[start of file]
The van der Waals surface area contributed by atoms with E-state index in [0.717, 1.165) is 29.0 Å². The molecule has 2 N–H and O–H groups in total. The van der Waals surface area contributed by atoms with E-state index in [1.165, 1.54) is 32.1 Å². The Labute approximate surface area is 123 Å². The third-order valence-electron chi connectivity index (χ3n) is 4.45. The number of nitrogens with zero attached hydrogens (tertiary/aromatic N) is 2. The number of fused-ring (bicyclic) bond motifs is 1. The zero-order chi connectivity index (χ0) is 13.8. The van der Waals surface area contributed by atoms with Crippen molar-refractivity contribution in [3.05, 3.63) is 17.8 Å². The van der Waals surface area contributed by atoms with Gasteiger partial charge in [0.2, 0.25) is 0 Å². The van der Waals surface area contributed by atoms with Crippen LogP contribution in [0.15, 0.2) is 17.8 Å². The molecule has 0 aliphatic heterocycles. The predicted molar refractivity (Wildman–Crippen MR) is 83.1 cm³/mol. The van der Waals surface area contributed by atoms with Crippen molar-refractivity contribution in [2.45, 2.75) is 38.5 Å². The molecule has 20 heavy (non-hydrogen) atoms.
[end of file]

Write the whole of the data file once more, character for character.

The van der Waals surface area contributed by atoms with E-state index in [0.717, 1.165) is 29.0 Å². The molecule has 2 N–H and O–H groups in total. The van der Waals surface area contributed by atoms with E-state index in [1.165, 1.54) is 32.1 Å². The Labute approximate surface area is 123 Å². The third-order valence-electron chi connectivity index (χ3n) is 4.45. The number of nitrogens with zero attached hydrogens (tertiary/aromatic N) is 2. The number of fused-ring (bicyclic) bond motifs is 1. The zero-order chi connectivity index (χ0) is 13.8. The van der Waals surface area contributed by atoms with Crippen molar-refractivity contribution in [3.05, 3.63) is 17.8 Å². The van der Waals surface area contributed by atoms with Gasteiger partial charge in [0.2, 0.25) is 0 Å². The van der Waals surface area contributed by atoms with Crippen LogP contribution in [0.15, 0.2) is 17.8 Å². The molecule has 0 aliphatic heterocycles. The predicted molar refractivity (Wildman–Crippen MR) is 83.1 cm³/mol. The van der Waals surface area contributed by atoms with Crippen molar-refractivity contribution in [2.45, 2.75) is 38.5 Å². The molecule has 20 heavy (non-hydrogen) atoms.